Jack Latvala: State needs to spend $20 million more on opioid crisis - Florida Politics

Jack Latvala: State needs to spend $20 million more on opioid crisis

Republican candidate for governor Jack Latvala, who’s been aggressive in saying that Florida needs to do more to deal with the exploding opioid epidemic, on Monday called on Gov. Rick Scott to fund another $20 million to address the problem.

Latvala, a Clearwater state senator and Appropriations Committee chair, also is calling on Scott to immediately extend the executive order he originally signed in May, declaring the opioid crisis to be a public health emergency in Florida.

That request allowed the state to immediately draw down more than $27 million in federal grant funding from the U.S. Department of Health and Human Services Opioid State Targeted Response Grant. That funding has been used to provide prevention, treatment and recovery support services, but is expected to expire within the next week.

“There have been reports that suggest 14 Floridians have died every day in the first half of this year due to opioids, which is higher than the number of Floridians we have lost per day at the height of the pill mill crisis,” Latvala wrote in his letter. “If this trend continues, by the time the Legislature passes a budget in March 2018, over 2,700 more Floridians could die. Florida’s citizens cannot wait until then for more financial resources to combat this public health crisis.”

Latvala participated in a three-hour discussion in Palm Beach County earlier this month regarding the opioid crisis, where he notes in his letter to Scott that he heard from longtime health officials that said that they have never experienced a crisis of this magnitude.

“The opioid crisis presents an existential threat to the people of our state as entire generations quickly being lost, or unable to meaningfully contribute as productive members of our society and economy,” Latvala writes.

The longtime legislator breaks down his $20 million request for funding into five different categories: He says $9 million should be allocated for residential treatment; $5 million for detox services; $3 million for outpatient treatment and recovery support; $2.4 million for prevention and $600,000 in specialized services.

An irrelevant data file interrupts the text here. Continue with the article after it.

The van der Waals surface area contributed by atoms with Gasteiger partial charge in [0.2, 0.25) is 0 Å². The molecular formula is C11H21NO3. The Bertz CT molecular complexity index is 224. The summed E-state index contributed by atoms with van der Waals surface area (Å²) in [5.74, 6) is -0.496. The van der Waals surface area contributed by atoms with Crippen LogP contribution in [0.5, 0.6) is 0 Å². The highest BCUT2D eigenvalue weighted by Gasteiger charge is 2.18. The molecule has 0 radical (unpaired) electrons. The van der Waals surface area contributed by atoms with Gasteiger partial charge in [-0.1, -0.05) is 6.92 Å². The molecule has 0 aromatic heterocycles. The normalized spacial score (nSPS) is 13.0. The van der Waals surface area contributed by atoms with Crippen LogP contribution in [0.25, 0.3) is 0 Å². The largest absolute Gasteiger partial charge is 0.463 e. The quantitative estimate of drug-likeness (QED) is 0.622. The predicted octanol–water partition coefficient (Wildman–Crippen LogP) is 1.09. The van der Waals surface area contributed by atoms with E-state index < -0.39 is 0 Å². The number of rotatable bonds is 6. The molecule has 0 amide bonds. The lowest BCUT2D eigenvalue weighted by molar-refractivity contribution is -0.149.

“I think the sheer number of people that came to talk about this issue for a guy from Pinellas County where this is really not that big of an issue, it was stunning to me that there were that many people – the magnitude of the calls to the fire department, the involvement of the Sheriff’s department, just the whole community seems to be zeroing in on trying to solve this problem, so I think the state should do our part to try to solve it with the community,” Latvala told reporters after the hearing in Palm Beach County, according to the Palm Beach Post.

Senate President Joe Negron, GOP state Sen. Rene Garcia of Hialeah and Democratic Sen. Kevin Rader of Boca Raton joined Latvala in that listening session in Palm Beach County earlier this month.

At a press conference in Tampa last month featuring Congresswoman Kathy Castor, health officials blasted the Legislature, saying that in the face of the opioid crisis, the state actually cut funding for mental health and substance abuse.

Florida ranks virtually last in the nation in spending on mental health and substance abuse, Rutherford said those on the ground fighting the epidemic needs more help from the Legislature.

Latvala officially announced his candidacy for governor two weeks ago.

“Governor Scott has been working with legislative leaders on further ways to help families who are struggling with addiction during the upcoming legislative session,” responded Lauren Schenone, a spokesperson for Scott. “Governor Scott will be announcing his legislative package to fight this national epidemic in the coming weeks, which will include significant increases of funding. We are hopeful the Legislature will support the Governor’s proposal. The Governor has been extremely focused on this issue and declared a public health emergency in May which provided $27 million in federal funds. This public health emergency was already extended today. Governor Scott has also made it easier for law enforcement to combat this epidemic.

Governor Scott appreciates the members of the Florida House and Senate for their focus on the national opioid epidemic.”

 

 

Mitch Perry has been a reporter with Extensive Enterprises since November of 2014. Previously, he served as five years as the political editor of the alternative newsweekly Creative Loafing. He also was the assistant news director with WMNF 88.5 FM in Tampa from 2000-2009, and currently hosts MidPoint, a weekly talk show, on WMNF on Thursday afternoons. He began his reporting career at KPFA radio in Berkeley. He's a San Francisco native who has now lived in Tampa for 15 years and can be reached at mitch.perry@floridapolitics.com.
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